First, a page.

With song titles such as “Guess I’m Doing Fine,” “Lonesome Tears” and “Lost Cause,” Sea Change shows the tender side of the previously peppy Beck in a way that some fans may not be comfortable. The undisputed pop hook master of the ’90s penned most of the songs for his latest disc after breaking up with his longtime girlfriend, and it shows. Even veteran breakup songster Chris Isaak would have a tough time matching the utter dreariness of this one.
Worst of all, Beck’s lyrics suffer terribly on Sea Change as he falls into a string of sophomoric platitudes on song after song. On “Guess I’m Doing Fine,” Beck laments, “It’s only lies that I’m living/It’s only tears that I’m crying/It’s only you that I’m losing/Guess I’m doing fine.” On “Lonesome Tears” he continues, “Lonesome tears/I can’t cry them anymore/I can’t think of what they’re for/Oh they ruin me every time.”
Sure, he was going through a tough time, and everyone has written their share of lame breakup poetry (don’t deny it), but this is Beck we’re talking about — the guy that sent listeners on a frenzied lyrics search with a line of Spanish (“Soy un perdidor”) inserted into his first hit and the guy that used possibly the most recognizable double entendre (two turntables and a microphone) in the last decade. Breakup or no breakup, Beck is held to a higher standard.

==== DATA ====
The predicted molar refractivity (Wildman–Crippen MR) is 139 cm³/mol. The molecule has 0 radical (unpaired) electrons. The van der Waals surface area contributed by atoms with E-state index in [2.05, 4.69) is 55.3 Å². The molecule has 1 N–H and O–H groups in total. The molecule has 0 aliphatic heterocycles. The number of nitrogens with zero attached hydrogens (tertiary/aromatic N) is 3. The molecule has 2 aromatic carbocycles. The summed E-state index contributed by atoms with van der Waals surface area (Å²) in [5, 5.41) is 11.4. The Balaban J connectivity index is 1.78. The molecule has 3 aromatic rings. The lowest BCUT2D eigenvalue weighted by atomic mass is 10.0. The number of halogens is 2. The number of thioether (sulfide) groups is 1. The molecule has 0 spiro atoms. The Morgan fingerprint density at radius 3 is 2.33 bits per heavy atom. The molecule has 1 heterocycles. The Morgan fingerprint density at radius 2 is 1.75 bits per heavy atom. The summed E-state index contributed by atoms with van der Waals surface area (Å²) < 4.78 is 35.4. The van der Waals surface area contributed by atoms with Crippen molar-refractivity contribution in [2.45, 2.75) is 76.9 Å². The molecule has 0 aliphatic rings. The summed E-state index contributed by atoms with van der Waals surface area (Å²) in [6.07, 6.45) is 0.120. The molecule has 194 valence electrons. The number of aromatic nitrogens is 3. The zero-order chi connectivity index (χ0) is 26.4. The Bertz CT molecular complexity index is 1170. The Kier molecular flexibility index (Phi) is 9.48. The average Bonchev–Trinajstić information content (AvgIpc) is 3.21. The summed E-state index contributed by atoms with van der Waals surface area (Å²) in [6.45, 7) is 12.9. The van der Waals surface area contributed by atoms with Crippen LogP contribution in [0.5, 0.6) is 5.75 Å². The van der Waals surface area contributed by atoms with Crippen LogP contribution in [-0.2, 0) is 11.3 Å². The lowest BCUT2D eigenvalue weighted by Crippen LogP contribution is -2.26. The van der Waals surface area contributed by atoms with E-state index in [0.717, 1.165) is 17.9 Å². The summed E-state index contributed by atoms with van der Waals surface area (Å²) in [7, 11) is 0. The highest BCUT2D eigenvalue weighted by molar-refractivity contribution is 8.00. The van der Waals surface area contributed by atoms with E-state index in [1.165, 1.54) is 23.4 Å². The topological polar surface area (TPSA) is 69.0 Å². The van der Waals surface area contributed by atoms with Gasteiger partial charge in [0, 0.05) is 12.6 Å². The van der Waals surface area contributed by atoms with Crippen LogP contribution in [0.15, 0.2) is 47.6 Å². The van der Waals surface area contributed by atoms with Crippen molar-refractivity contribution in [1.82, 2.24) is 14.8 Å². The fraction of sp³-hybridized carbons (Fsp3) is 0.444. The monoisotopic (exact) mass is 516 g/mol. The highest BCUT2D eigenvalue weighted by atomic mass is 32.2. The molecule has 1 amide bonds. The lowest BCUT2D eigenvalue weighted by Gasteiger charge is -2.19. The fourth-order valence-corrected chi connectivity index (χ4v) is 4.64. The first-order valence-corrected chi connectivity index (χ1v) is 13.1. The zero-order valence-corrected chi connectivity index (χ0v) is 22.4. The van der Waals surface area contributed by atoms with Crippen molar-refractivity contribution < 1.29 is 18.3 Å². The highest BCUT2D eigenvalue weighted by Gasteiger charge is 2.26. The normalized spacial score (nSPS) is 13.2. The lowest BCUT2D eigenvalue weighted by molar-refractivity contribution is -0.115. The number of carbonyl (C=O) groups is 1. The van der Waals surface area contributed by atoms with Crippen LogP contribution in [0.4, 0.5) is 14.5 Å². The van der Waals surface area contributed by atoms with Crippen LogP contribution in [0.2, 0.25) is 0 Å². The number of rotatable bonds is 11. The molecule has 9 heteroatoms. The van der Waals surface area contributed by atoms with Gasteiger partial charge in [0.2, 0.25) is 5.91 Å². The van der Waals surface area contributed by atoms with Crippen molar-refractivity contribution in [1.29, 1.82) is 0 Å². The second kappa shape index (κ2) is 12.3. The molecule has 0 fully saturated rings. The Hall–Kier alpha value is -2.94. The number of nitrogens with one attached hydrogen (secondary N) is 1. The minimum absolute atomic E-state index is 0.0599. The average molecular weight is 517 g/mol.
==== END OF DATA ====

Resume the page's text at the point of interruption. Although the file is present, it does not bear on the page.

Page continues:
Several of the tracks are so similar it’s difficult to distinguish between them. “The Golden Age” and “Guess I’m Doing Fine” have nearly identical chord progressions, and no less than four songs feature a slow, finger-picking acoustic guitar intro. But they’re still all good songs.
To his credit, Sea Change still manages to be a pleasant album despite the frequently trite lyrics. Though he’s employing a much simpler musical style than his fans are used to, the tracks are addictively melodic and stand up nicely after repeated spins. “Paper Tiger” offers up the most Beck-like beat on the album, giving a touch of spunk to otherwise morose vocals. “It’s All in Your Mind” also stands out, and though it fits musically with most of the tracks on Sea Change, the tune was actually first released on One Foot in the Grave in 1995.
More so than anything, it seems that Beck has created a new style for himself on Sea Change. Though he stays close to the folksy edge present on all of his albums, this one is far more subdued than his previous work. It represents, in a way, the creation of the anti-Beck: one that is no longer hip, upbeat or clever. He’s simply crafting pleasant tunes for laid back listening.
And if that’s not enough for the fans of the old Beck, you can rest assured that his next album won’t be quite as dreary. Unless he goes through another bad breakup, that is.
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